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Blackstar builds a Le Virus


Blackstar
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Hey guys, I have started building a Le Virus.  I will try to document some of the process here as I move through this build (hopefully move through it! 😄) and work out all the issues.  I will post some pics of where I am at with it tonight when I get home from work.  I'll list my current materials below

Sail:   40D Coated Ripstop - 2 mil Mylar for the clear patches and winglet 

1- 2-3" 3.9oz Dacron for tunnels and edges (Le Virus has a leech line)

1000D  Cordura for nose patch.. I am thinking of sewing a cap of 3.9oz Dacron and then the Cordura over it 

300D (size 30?) Polyester thread - Industrial duty (I guess it's less fuzzy etc.) 

Frame: 6mm pulltruded  (all, spine, US, LS, LE) I think these are actually .240" 🤓

APA connectors - 2mm standoff rods (and for the winglet rod) 

R-Sky T (6mm)

Hercules 300# for bridle (in a nice blue)

Hercules 80# red for line

Going to build my own handles as I do a little woodwork for fun

If any of this is folly let me know! 😂

 

I have printed a full size plan and cut out the template pieces and will be transferring them to card stock tonight.  I am thinking to oversize them by about 5  or 6mm as I plan on doing just a flat seam with a 15 spi zigzag.  I read about using a harbor freight wood pyrography tool with a spring over the tip to make a "spot welder" which seems like it would really well for this approach - but if anyone has any other advice or can provide some tips I would welcome any!   I was planning on testing cutting with scissors vs hot cutting (I have a Weller soldering iron with a nice small tip) and seeing if the coated 40D nylon frays at all. 

 

I really don't know anything about this stuff other than what I've read in the last month, I have the Stunt Kite flying and Making book which I've read through, though I feel some of the info from 1992 may have been superseded as technology has improved.  I will list my current plan in steps and hopefully someone can advise me if it's sound or not !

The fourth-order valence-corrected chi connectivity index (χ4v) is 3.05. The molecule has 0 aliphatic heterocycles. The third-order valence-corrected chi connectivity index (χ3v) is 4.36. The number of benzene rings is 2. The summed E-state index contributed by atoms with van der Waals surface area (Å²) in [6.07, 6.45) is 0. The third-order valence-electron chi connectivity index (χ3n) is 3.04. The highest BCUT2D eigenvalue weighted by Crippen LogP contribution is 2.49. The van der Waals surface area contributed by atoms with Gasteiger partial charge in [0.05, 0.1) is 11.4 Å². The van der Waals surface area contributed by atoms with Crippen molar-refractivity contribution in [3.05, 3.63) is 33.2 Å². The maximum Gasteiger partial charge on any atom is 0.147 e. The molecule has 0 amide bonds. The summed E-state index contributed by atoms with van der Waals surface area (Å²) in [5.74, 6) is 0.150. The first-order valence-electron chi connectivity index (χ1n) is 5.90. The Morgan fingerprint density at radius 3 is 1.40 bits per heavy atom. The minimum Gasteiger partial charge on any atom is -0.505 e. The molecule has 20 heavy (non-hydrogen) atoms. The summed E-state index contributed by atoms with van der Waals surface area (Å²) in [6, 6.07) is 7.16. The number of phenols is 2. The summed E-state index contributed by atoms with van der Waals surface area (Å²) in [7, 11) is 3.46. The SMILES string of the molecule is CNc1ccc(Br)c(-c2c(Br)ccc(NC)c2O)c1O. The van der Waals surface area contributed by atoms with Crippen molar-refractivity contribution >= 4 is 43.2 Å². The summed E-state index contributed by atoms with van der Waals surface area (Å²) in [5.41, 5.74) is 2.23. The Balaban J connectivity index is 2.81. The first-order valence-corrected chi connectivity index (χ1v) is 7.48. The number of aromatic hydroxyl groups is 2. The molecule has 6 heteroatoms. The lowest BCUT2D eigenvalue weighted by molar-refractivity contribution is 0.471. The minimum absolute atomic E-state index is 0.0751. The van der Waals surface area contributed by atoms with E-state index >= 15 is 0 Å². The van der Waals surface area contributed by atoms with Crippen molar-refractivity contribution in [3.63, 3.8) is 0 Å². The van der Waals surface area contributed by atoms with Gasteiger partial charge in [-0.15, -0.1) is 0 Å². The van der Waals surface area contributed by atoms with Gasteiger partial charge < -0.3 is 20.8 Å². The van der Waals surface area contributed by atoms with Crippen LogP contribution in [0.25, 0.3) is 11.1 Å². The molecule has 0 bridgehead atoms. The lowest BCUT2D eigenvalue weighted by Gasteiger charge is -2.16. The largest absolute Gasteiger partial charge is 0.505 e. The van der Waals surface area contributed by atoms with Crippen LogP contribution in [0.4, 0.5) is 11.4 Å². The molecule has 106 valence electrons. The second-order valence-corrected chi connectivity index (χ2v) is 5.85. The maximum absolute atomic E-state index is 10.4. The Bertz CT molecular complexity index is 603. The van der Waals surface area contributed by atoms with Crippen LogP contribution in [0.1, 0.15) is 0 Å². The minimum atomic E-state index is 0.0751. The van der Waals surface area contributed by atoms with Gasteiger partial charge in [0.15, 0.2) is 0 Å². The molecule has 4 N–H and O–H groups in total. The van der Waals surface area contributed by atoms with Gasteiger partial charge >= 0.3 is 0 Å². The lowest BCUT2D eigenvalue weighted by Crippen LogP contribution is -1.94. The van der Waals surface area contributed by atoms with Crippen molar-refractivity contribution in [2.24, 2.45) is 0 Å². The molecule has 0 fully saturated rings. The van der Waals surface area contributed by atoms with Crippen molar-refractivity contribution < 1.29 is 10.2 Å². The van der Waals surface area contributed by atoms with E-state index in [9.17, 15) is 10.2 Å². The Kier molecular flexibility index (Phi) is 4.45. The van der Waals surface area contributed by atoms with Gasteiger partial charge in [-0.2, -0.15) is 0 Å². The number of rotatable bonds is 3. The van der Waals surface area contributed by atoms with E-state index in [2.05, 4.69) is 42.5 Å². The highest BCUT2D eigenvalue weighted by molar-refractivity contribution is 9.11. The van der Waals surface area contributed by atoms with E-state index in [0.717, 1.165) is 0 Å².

Plan: 

1.) Make templates oversize by 6mm

2.) cut out all pieces (observing RH and LH symmetry for bias) 

3.) "spot weld" pieces together - symmetry in which panels are "on top" for both sides

4.) sew entire sail with zigzag (currently I'm using 15 spi and 7mm width) 

5.) Sew LE tunnel  ( I have questions about this when I get to it) 

6.) cut/sew T reinforcement and US reinforcement patch 

7.) sew winglet and leech line (attaches inside winglet)

8.) Sew trailing edge reinforcement (leech line tunnel - I will have questions about this I'm sure) 

9.) Sew Tail and Nose

Then frame and bridle, which will be a new plan 🥺

Well that's all for now

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After making 3 stunt kites when I am a terrible sewer I can recommend one principle,  It is fine to deviate from the exact plans because you have so many variables in play. Just keep working with what you already have and adapt accordingly. It will end up being your own design if it did like mine. It will still flyy just fine. Looks are not as important as reinforcing where needed. I'm really rough on kites so learned to use a stronger lower spreader.  Yours are all the same so might want to change. Maybe spine too if you crash like you are trying to destroy the kite like me. Have fun. Plan for that at Kite Plans.Org. send pictures when done! Michael 

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Thanks for the reply!  Yeah I am not a pro-stunter or anything, but I can keep my kites out of the dirt usually. One I have uses much smaller rods and it's been just fine so I'm not too worried about the 6mm rods.   

 

As far as the plans go, yes I realize it's all fairly "ballpark" as far as the seams and overall pattern once you start sewing.  I am hoping to just get something that flies out of this first try 😂